A New Portrait of Salome

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Salome’s image has been obscured and marred due to the personas created for her by writers of the past 150 years. Salome is famous for the part she played in the execution of John the Baptist. Since 1863, she has been depicted in books and films as morally depraved. Diligent research reveals, however, that the real Salome is much different than popular portrayals.

A first century C.E. coin bearing the portraits of Aristobulus (obverse) and Salome (reverse). Image courtesy of the Classical Numismatic Group.

Salome’s image has been obscured and marred due to the personas created for her by writers of the past 150 years. Salome is famous for the part she played in the execution of John the Baptist. Since 1863, she has been depicted in books and films as morally depraved. Diligent research reveals, however, that the real Salome is much different than popular portrayals.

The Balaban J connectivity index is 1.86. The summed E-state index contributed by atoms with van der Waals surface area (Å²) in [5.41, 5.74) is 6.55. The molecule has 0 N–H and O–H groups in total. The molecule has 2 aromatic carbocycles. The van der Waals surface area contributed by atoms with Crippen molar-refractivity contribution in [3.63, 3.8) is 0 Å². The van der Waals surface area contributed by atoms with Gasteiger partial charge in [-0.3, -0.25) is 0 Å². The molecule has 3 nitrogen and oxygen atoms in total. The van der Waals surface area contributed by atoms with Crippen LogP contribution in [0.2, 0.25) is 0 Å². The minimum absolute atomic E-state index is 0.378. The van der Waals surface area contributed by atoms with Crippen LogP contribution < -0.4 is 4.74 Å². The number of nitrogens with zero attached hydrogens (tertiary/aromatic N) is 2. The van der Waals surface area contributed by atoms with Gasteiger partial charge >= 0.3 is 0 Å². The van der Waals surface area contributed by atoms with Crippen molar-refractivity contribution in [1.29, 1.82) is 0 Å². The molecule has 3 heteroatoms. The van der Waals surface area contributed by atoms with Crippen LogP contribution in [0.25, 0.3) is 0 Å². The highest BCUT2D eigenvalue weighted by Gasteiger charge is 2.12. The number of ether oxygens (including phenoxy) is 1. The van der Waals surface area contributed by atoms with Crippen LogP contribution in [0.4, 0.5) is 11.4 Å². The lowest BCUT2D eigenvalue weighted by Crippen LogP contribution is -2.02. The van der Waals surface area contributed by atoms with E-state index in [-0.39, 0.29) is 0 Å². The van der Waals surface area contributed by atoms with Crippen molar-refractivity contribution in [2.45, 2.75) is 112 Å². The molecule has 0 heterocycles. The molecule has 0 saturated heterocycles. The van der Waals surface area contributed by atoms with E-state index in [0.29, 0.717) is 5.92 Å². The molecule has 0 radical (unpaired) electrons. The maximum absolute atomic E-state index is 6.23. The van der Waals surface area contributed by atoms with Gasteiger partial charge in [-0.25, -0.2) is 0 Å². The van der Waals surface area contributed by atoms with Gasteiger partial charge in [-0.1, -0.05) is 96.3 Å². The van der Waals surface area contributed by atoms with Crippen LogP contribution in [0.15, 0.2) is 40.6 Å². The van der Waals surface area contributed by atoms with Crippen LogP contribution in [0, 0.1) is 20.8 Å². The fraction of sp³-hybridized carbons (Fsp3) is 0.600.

An artistic depiction of Salome at age 39-40 by Helen Twena based on a recently discovered coin.

The paradoxes begin with the fact that her name does not appear in the Gospels. We know her name from Josephus’ account of the story (Ant. 18:136-137) and from the coin that bears her portrait—incidentally, hers is the only portrait of a person mentioned in the Gospels. Another paradox is the distortion of her story in modern literature and art.[1]

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Issue55

For a free PDF download of the Jerusalem Perspective magazine issue in which this article originally appeared, click here.

 

 

 


  • [1] See the entry “Salome” in Encyclopaedia Judaica (Jerusalem: Keter Publishing House, 1972), 14:689-691.

David Flusser [1917-2000]

David Flusser [1917-2000]

Professor David Flusser died and was buried in Jerusalem on Friday, September 15, 2000, his 83rd birthday. A founding member of the Jerusalem School of Synoptic Research, Flusser was one of the world's leading Jewish authorities on Early Christianity. His pioneering research on Jesus and…
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